Geelani argues that the ‘Hindu’ rulers of the newly-independent Dominion of India plotted to prevent what he regards as the natural and logical accession of Jammu and Kashmir to Pakistan. To begin with, he writes, they prevailed upon the departing British to have the district of Gurdaspur, in present-day Indian Punjab, to be given to India although it then had a Muslim-majority and, therefore, ought to have become part of Pakistan. The reason for this departure from the logic that informed the partition of the Punjab was, he argues, to provide India land access to Jammu and Kashmir, the road to Jammu leading through Gurdaspur.  Then, in July 1947, a month before the Partition, he goes on, the Hindu Maharaja of Jammu, in league with Hindu chauvinist forces, such as the Rashtriya Swayamsevak Sangh and the Hindu Mahasabha, ordered the disarming of all Muslim soldiers and policemen in the state and confiscated all weapons owned by Muslims. The Maharaja, Geelani relates, ‘left no stone unturned in order to suppress and destroy the Muslim-majority in Jammu and Kashmir’.  Shortly after, on the orders of the Maharaja, the state’s army, working in tandem with these viscerally anti-Muslim Hindu groups, set about slaughtering Muslims in the Jammu province on a vast scale. In this orgy of violence, tens of thousands of Muslims lost their lives, and many more were forced to flee across the border to Pakistan. Geelani notes that even as this dance of naked violence was taking place in Jammu, calm prevailed in the Muslim-dominated Kashmir Valley, where the small Hindu minority remained unaffected by the horrors of the Partition, being protected by their Muslim neighbours.
Following the disarming of the state’s Muslim population, who, for over a century, had labored under heavy disabilities under Hindu Dogra rule, and the large-scale violence directed against them, Geelani writes, Muslim tribesmen from Pakistan’s northern regions entered Kashmir in order, as he puts it, ‘to save their Kashmiri Muslim brethren’. In contrast to Indian authorities and scholars, who term this as a ‘tribal invasion’ and as having been motivated by the lust for loot and plunder, Geelani describes this armed incursion as a well-meaning response of the tribesmen to the plight of ‘their oppressed Kashmiri Muslim brothers’.  Indian accounts focus on widespread destruction wrought by the tribesmen, including rape, robbery and murder, but this is completely absent in Geelani’s account. Presumably, this is too embarrassing for Geelani to admit, or else he considers the Indian account to be false and motivated. Indian accounts portray the tribesmen as having been mobilized, armed and facilitated by the Pakistani army. In contrast, Geelani sees them as spontaneously rushing to the rescue of the beleaguered Kashmiri Muslims. While Indian sources attribute the failure of the tribesmen to capture Srinagar, Kashmir’s capital, to their being diverted by engaging in widespread loot and mayhem, Geelani claims that this was because ‘they were not organised. and that, therefore, ‘their actions were not effective’.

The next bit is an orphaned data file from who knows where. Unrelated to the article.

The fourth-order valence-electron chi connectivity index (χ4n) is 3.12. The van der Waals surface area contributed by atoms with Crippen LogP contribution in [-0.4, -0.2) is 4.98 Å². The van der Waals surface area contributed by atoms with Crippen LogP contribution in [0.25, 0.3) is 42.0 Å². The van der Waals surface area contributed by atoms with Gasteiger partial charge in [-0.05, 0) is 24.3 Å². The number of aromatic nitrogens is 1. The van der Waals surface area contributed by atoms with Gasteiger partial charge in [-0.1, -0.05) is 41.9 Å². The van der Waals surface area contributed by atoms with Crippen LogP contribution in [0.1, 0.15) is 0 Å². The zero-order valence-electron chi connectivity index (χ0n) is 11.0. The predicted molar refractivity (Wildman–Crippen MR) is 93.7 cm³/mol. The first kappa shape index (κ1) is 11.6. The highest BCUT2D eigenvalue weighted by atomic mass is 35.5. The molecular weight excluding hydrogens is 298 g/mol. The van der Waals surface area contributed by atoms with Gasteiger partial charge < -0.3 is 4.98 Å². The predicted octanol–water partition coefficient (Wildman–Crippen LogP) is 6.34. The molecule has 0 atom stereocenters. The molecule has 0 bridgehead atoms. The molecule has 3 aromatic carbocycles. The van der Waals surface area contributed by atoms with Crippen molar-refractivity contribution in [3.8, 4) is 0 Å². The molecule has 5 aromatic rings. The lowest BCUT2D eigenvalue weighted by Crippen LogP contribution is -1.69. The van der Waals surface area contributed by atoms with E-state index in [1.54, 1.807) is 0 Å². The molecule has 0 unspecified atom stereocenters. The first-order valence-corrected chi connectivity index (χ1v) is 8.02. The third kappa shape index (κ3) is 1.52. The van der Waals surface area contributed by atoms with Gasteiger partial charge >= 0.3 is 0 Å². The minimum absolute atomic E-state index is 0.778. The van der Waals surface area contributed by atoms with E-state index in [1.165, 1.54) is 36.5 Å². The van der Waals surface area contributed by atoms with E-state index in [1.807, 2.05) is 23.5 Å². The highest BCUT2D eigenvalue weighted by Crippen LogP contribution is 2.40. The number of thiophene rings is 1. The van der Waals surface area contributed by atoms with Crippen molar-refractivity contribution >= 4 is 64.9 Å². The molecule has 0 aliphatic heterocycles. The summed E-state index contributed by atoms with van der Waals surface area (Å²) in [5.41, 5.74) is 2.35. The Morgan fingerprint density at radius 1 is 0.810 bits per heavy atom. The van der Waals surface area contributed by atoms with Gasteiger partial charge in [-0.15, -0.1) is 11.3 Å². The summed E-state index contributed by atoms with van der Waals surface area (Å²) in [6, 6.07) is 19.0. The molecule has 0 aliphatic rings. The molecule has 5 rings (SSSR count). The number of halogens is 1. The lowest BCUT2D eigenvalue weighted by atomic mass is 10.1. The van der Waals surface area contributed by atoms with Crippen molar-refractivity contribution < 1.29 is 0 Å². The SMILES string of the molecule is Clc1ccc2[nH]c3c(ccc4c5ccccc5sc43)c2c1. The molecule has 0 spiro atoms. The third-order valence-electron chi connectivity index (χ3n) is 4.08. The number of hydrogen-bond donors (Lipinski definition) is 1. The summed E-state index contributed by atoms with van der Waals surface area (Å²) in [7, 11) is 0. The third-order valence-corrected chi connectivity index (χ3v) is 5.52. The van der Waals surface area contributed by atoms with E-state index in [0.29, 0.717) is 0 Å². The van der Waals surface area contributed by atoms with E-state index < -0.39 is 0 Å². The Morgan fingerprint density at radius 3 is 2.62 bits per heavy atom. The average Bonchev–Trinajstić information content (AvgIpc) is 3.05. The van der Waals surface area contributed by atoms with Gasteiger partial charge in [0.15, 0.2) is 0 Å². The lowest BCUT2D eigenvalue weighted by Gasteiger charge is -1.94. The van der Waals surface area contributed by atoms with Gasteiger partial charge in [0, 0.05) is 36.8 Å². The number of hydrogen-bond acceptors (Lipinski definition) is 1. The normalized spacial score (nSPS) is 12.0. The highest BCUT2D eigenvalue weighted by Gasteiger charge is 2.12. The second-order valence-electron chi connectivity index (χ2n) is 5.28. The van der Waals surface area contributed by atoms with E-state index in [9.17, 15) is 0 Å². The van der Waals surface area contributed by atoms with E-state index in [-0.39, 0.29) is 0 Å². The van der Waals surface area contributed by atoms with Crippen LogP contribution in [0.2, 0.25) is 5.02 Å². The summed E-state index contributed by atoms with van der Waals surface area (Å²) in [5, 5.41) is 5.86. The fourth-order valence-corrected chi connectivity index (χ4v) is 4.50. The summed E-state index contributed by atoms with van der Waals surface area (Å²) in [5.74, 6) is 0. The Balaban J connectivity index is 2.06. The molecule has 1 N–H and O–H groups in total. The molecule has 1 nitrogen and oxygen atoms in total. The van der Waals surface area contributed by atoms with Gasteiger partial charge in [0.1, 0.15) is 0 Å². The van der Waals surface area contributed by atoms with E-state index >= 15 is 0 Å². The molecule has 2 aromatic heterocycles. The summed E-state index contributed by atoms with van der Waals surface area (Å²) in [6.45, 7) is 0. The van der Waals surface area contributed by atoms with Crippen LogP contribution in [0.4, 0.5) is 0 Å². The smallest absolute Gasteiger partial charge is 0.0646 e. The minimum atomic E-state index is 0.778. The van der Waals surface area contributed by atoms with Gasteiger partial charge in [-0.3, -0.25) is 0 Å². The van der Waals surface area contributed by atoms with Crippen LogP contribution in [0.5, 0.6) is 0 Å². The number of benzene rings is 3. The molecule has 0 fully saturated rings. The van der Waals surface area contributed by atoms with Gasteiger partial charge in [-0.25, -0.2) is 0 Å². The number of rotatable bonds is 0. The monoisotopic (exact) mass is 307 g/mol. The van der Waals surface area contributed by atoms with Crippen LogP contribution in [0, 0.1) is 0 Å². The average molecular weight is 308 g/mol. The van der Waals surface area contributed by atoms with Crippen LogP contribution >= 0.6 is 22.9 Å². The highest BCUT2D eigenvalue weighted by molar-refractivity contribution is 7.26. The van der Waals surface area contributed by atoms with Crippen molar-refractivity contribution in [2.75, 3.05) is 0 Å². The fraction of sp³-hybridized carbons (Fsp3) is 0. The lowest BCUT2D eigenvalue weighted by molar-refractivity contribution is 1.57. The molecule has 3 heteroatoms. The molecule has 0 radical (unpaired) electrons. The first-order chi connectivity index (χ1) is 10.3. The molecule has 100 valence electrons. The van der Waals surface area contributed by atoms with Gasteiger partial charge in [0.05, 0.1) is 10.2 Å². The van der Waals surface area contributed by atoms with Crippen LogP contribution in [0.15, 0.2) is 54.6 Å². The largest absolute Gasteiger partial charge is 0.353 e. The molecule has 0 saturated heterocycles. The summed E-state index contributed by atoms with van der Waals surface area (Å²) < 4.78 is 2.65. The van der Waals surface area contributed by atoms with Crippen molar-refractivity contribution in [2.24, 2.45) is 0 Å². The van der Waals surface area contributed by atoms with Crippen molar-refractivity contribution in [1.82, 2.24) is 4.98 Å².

In the wake of the tribal incursion/invasion, Geelani writes, the Maharaja fled Srinagar and headed to Jammu, appealing to India for help. India agreed to do so only if the Maharaja acceded to India. Thereupon, the Maharaja is said to have signed the Instrument of Accession, but whether this actually happened, so Geelani claims, is ‘doubtful’.  Even if one supposes that the Instrument of Accession were at all genuine, he says, it was, in any case, ‘conditional’ ‘temporary. and ‘limited’. Even Indian leaders agreed, he relates, that this was a stop-gap measure and that once peace were restored in the state the people of Jammu and Kashmir would be given the right to determine their political future through a free and fair plebiscite. In other words, he contends, the Instrument of Accession did not mean that Jammu and Kashmir had become an integral and permanent part of India. Further, Geelani argues, the Maharaja’s decision to join India did not represent the desire of most Kashmiri Muslims, who, if given the chance, would have opted for Pakistan instead. 
Reminding his readers of undeniable historical facts that the Indian establishment might no doubt now find embarrassing, Geelani notes that it was India—and not Pakistan, nor the people of Jammu and Kashmir—that took the Kashmir issue to the United Nations.  In late 1948 and then again in early 1949, the UN Security Council passed two resolutions, which were accepted both by India and Pakistan, calling for the settlement of the Kashmir conflict through a free and fair plebiscite in which the people of the state would be allowed to decide for themselves to join either India or Pakistan. Geelani points out that Indian leaders repeatedly issued statements wherein they promised to hold such a plebiscite. He quotes several public statements of India’s first Prime Minister Jawaharlal Nehru in this regard, including one in which Nehru is said to have solemnly declared, ‘with the whole world as witness’ that India would uphold its promise to the people of Jammu and Kashmir of allowing a plebiscite to choose between India and Pakistan, and that India ‘would certainly fulfil this promise even if the people voted against India’. If the majority of the people of the state voted against India, Nehru added, India would be saddened but would still accept the peoples. verdict.